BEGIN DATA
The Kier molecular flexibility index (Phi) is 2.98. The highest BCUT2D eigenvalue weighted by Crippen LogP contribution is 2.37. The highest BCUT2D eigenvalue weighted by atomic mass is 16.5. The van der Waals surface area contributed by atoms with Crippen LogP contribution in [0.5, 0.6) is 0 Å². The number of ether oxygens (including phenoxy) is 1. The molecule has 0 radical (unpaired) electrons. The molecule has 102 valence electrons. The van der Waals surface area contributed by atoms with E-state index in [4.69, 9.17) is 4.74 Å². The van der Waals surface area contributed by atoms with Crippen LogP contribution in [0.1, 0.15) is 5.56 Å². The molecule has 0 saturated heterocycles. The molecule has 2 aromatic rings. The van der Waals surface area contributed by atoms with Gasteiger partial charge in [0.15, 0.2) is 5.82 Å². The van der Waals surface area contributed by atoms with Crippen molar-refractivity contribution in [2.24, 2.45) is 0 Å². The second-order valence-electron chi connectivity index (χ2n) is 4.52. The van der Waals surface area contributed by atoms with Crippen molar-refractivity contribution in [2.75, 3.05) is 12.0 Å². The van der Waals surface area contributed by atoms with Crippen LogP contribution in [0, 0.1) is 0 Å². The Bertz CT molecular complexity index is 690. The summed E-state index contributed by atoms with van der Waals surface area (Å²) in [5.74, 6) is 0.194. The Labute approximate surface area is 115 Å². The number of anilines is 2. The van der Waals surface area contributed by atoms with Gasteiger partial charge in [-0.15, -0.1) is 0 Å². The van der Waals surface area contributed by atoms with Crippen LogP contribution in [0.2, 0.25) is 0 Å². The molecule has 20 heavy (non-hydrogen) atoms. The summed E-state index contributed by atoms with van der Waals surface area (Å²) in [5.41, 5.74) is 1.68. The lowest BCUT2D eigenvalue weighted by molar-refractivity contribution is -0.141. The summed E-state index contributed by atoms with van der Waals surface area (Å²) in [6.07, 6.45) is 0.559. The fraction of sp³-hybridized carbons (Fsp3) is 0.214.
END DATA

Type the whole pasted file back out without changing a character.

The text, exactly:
The Kier molecular flexibility index (Phi) is 2.98. The highest BCUT2D eigenvalue weighted by Crippen LogP contribution is 2.37. The highest BCUT2D eigenvalue weighted by atomic mass is 16.5. The van der Waals surface area contributed by atoms with Crippen LogP contribution in [0.5, 0.6) is 0 Å². The number of ether oxygens (including phenoxy) is 1. The molecule has 0 radical (unpaired) electrons. The molecule has 102 valence electrons. The van der Waals surface area contributed by atoms with E-state index in [4.69, 9.17) is 4.74 Å². The van der Waals surface area contributed by atoms with Crippen LogP contribution in [0.1, 0.15) is 5.56 Å². The molecule has 0 saturated heterocycles. The molecule has 2 aromatic rings. The van der Waals surface area contributed by atoms with Gasteiger partial charge in [0.15, 0.2) is 5.82 Å². The van der Waals surface area contributed by atoms with Crippen molar-refractivity contribution in [2.24, 2.45) is 0 Å². The second-order valence-electron chi connectivity index (χ2n) is 4.52. The van der Waals surface area contributed by atoms with Crippen molar-refractivity contribution in [2.75, 3.05) is 12.0 Å². The van der Waals surface area contributed by atoms with Crippen LogP contribution in [0, 0.1) is 0 Å². The Bertz CT molecular complexity index is 690. The summed E-state index contributed by atoms with van der Waals surface area (Å²) in [5.74, 6) is 0.194. The Labute approximate surface area is 115 Å². The number of anilines is 2. The van der Waals surface area contributed by atoms with Gasteiger partial charge in [-0.15, -0.1) is 0 Å². The van der Waals surface area contributed by atoms with Crippen LogP contribution in [0.2, 0.25) is 0 Å². The molecule has 20 heavy (non-hydrogen) atoms. The summed E-state index contributed by atoms with van der Waals surface area (Å²) in [5.41, 5.74) is 1.68. The lowest BCUT2D eigenvalue weighted by molar-refractivity contribution is -0.141. The summed E-state index contributed by atoms with van der Waals surface area (Å²) in [6.07, 6.45) is 0.559. The fraction of sp³-hybridized carbons (Fsp3) is 0.214.